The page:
Basically, God says that “thou shalt not drink the blood of another, lest thou be damned for eternity.” Think of it as the eleventh commandment. Christians believe that Jesus Christ’s sacrifice on the Cross saved them from sin and eternal damnation in Hell. Before He was betrayed by Judas Iscariot (whom some believe may have been the first true Vampire), Jesus said at the Last Supper: “Take and eat; this is my body.” Then He took the cup, and when He had given thanks, He offered it to His disciples, saying “Drink from it, all of you. This is my blood of the new covenant, which is poured out for many for the forgiveness of sins (Matthew 26: 26-28).” The Vampire, being a creature born of Satan’s power, drank blood in blasphemous defiance of God’s command, defiling the sacred and stealing what belongs to God alone. In other words, the Vampire eternally hungers for human blood, but may only drink the blood of sin and death, which never satisfies. On the other hand, those who drink the blood of Christ have the blood of eternal life flowing through their veins, and shall never hunger.

Would You Like to See a Topic?

The heading says it all. I'm willing to do research on and post about almost any supernatural creature or entity that you can think of. But research materials cost money, and most of my research comes from books. If you'd like to help me procure materials, let me know.

Saturday, October 1, 2011

How to Kill a Vampire

The ways that most people know of destroying the Undead comes from movies, television, and popular literature, which is considered to be modern folklore. However, all the methods listed and explained here are from genuine Vampire folklore. But just as the Vampire has its weaknesses, there are just as many ways to kill the Vampire. But how exactly does one kill a creature that is already dead? Although the many methods differ from one culture to the next, most seem to be similar in one way or another. There are three primary methods, used together, throughout Europe to destroy the walking dead: staking, decapitation, and burning. Collectively, these methods are known as the Vampire Exorcism. Its purpose is to ensure that the Vampire never again returns to plague the living.


The best-known method of slaying the Vampire is to drive a wooden stake through the revenant’s heart. However, unlike what is portrayed in the movies and popular literature, a stake through the heart doesn’t actually kill the Vampire, but immobilizes the creature so that the rest of the Exorcism can take place.

The stake pins the Vampire to the ground, both physically and symbolically. Once the Vampire is affixed to the earth, it is thought that natural forces would catch up with the revenant’s body, and decay would begin. If the evil spirit inhabiting the corpse tried to escape, it would be unable to do so. However, according to Russian folk customs, the stake had to be driven completely through the corpse with a single blow, as a second blow would awaken the Vampire from its slumber. It is essential that, when staking the Vampire, one avoids spurting blood, as an individual that is splattered with the creature’s blood will either die instantly or become irrevocably insane.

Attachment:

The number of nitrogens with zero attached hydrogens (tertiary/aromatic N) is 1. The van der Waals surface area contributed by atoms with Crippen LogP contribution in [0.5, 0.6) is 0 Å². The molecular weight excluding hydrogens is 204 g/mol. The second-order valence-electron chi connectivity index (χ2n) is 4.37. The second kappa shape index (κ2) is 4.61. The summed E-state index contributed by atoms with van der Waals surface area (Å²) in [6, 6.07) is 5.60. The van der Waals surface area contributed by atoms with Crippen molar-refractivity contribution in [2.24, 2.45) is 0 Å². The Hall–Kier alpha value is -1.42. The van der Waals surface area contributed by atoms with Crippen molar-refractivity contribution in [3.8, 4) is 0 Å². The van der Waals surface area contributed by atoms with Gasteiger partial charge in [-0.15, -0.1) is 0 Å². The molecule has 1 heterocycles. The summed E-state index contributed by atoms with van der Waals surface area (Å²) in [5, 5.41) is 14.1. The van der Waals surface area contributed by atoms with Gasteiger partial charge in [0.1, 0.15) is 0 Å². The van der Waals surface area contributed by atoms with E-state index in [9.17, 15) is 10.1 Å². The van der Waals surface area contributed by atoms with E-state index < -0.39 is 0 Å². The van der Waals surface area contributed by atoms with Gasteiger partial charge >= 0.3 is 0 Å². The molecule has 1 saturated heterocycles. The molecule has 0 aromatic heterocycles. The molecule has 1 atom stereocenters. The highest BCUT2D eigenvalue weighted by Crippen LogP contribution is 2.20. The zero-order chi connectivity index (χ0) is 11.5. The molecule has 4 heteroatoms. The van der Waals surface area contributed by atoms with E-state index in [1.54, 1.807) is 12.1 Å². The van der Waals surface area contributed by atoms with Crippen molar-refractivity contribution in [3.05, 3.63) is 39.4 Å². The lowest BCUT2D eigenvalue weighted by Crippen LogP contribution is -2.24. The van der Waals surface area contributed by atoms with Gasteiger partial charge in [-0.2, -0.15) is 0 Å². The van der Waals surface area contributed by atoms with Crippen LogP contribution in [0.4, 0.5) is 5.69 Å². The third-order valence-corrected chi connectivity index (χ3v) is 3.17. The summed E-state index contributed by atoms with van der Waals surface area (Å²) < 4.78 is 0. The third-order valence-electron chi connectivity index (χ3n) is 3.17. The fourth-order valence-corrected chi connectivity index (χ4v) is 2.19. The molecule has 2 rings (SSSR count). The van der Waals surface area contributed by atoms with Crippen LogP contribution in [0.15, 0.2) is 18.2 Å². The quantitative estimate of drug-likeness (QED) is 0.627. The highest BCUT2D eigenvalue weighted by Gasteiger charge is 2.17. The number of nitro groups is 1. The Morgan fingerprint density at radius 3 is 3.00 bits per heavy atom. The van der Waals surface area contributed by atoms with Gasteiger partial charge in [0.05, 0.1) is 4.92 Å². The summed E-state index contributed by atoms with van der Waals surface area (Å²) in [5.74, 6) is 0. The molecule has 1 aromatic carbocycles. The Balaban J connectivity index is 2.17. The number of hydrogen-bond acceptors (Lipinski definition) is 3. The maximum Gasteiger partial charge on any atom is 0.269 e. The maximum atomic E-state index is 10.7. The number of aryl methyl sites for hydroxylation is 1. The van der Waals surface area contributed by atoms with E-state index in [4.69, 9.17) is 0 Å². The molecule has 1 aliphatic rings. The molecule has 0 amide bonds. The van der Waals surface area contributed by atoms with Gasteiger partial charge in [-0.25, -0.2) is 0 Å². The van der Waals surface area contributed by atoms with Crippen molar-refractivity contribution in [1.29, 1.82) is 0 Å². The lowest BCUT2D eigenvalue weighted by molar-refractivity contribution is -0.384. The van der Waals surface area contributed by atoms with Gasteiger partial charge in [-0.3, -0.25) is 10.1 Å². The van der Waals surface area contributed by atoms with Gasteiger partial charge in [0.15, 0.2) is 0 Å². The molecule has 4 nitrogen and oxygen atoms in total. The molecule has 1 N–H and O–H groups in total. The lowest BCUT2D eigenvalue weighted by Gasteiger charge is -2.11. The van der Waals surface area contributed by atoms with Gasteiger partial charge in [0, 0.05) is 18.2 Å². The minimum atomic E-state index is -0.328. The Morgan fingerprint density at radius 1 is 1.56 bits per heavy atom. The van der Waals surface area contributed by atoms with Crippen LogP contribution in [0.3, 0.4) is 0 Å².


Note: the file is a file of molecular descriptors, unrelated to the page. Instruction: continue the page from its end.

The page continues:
The materials used to make stakes have varied somewhat throughout the ages. Iron was a popular choice during medieval times, and in some cases, the point of the stake was heated until the iron started to glow red-hot, at which point the stake was driven into the creature (a practice of the Bulgarian people). However, various hardwoods have remained the most popular choice for making stakes. Hawthorn or aspen are considered to be the most effective, as both woods have powerful religious connotations (hawthorn was used in Christ’s crown of thorns, while aspen was the wood that was used to build the cross that Jesus was crucified on). Other woods used for this purpose include oak, ash, wild rose, willow, yew, juniper, blackthorn, whitethorn, buckthorn, linden, rowan, and maple. However, in the countries of Albania and Dalmatia, a dagger that had been previously blessed by a priest was used to pierce the Vampire’s heart, as opposed to the more traditional wooden stake.

While many of these hardwoods are still popular, many modern vampire hunters prefer silver stakes. Although expensive, stakes made of this precious metal are worth every penny. A silver stake is far more durable than a wooden one, and can be used over and over. When irreparably damaged, they can be melted down and recast. As silver hardens when cold-forged with a hammer, this can be used to enhance the durability of the stake’s point. Silver stakes are generally useful in a close-quarters fight, while wooden stakes are usually used for pinning (although they are still useful in a fight).

A stake might be driven into the ground above the grave of a suspected revenant, so that the creature might impale itself upon rising from the grave. However, as mentioned previously, staking the Vampire wasn’t enough to slay the creature. As said earlier, the stake only immobilizes the Vampire for an indefinite period of time. Some Vampires were known to ignore the stake completely (one revenant thanked his would-be killers for the stick, using it to keep away dogs). To put it simply, the stake is only one part of destroying the Vampire.